FIDDLER Composer Jerry Bock Dies at 81
BroadwayWorld.com has learned that FIDDLER ON THE ROOF composer Jerry Bock passed away last night, at the age of 81. This comes just one week after the passing of FIDDLER bookwriter Joseph Stein.
The site's thoughts and prayers go out to Bock's friends, family and loved ones.
The composer of the Broadway successes Fiddler on the Roof, Mr. Wonderful and Fiorello! was born Jerrold Lewis Bock in New Haven, Connecticut on November 23, 1928.
His family moved to Flushing, New York where Bock studied the piano from an early age and began writing music for various shows while still in high school. His first success came during his high school years, in the form of the musical comedy "My Dream". As a senior at the University of Wisconsin, he scored the musical comedy, "Big as Life," based on the legend of Paul Bunyon, and put on by Haresfoot, an all-male college musical society. Bock's collaborator was a fellow student, Larry Holofcener, who was to become a co-worker on Bock's early scores. "Big as Life," won first prize in an annual university show competition, sponsored by BMI, the performing rights organization. During the summer breaks, the pair worked at Camp Taminent in Pennsylvania's Pocono Mountains. The program called for the preparation of an original one-act weekly revue for 10 consecutive weeks.
Returning to New York following college, Bock and Holofcener were fortunate in being selected to audition their skills for Max Liebman, a producer of early music variety shows for television. They passed the test and joined the staff of "The Admiral Broadway Revue," which later became "Your Show of Shows," starring one of the world's premiere comedy duos, Sid Caesar and Imogene Coca. The young writers wrote songs for the stars as well as the chorus and the Corps de Ballet.
During the early 50s period, an introduction to the very well-known music publisher, Tommy Valando, resulted in Bock's debut Broadway vehicle, the score for "Catch a Star." This was followed by song contributions to Tallulah Bankhead's "Ziegfeld Follies," some pop-styled songs for Sarah Vaughan and Bob Manning and a score for a Columbia Pictures short, titled "Wonders of Manhattan," which won an honorable mention at The Cannes Film Festival. This highly frenetic period reached its peak, finally, when Jule Styne assigned the score of "Mr. Wonderful," which was to star Sammy Davis, Jr., to Jerry Bock, Larry Holofcener, and ultimately to George David Weiss as well. Two songs from that score became standards, "Mr. Wonderful," and "Too Close for Comfort."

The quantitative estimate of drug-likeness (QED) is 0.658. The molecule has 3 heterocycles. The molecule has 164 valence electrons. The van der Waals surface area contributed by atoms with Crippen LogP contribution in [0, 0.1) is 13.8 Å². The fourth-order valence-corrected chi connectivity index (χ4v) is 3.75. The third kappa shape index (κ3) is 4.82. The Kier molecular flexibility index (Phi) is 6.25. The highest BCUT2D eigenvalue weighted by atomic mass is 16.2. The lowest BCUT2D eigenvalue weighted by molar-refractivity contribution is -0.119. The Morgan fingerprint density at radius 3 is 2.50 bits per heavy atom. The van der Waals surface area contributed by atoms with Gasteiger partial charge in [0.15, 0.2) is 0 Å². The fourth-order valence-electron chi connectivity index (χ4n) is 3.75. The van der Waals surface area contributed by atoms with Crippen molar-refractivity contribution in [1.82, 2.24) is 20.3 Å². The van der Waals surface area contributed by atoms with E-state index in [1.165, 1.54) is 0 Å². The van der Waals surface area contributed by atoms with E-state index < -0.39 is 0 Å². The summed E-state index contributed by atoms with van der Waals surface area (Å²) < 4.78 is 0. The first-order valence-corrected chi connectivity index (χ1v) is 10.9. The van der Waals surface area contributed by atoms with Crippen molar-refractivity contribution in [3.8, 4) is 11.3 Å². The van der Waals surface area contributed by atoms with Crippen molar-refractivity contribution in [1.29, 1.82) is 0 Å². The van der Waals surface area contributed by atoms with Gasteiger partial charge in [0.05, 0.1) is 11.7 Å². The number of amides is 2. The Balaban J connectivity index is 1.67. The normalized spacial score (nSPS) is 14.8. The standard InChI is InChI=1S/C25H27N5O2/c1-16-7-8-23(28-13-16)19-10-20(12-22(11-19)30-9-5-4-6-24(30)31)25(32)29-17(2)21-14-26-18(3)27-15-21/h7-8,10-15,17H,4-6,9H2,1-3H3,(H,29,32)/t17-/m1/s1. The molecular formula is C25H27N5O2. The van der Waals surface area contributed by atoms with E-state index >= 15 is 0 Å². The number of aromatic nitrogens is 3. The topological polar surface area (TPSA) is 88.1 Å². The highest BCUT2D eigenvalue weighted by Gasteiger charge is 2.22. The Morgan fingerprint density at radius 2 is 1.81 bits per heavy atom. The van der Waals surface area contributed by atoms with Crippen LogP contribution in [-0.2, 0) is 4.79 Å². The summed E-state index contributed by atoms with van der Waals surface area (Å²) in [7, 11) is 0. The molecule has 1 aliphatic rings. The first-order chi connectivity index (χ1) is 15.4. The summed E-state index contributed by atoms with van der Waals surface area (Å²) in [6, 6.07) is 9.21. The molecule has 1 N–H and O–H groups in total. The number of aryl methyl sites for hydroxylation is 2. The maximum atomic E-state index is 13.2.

Two years later, the fruitful team of Bock and Sheldon Harnick was born, yielding eventually, five Broadway show scores in seven years, which stands as a record. The shows included "The Body Beautiful," "Fiorello" (winner of Broadway's triple crown: The Antoinette Perry (Tony) Award, The New York Drama Critics Circle Award and The Pulitzer Prize in Drama); "Tenderloin," "She Loves Me," "The Apple Tree," "The Rothschilds," and "Fiddler on the Roof," honored then as winner of the New York Drama Critics Circle Award, The Page One Award of the American Newspaper Guild, and nine Tony Awards, including "Best Musical."
Jerry Bock also contributed one song per weekly broadcast of "Sing Something Special," a New York City Board of Education program on WNYE, which culminated in a special children's album for Golden Records. Jerry Bock is also an esteemed Inductee into the Theater Hall of Fame and the Songwriters Hall of Fame.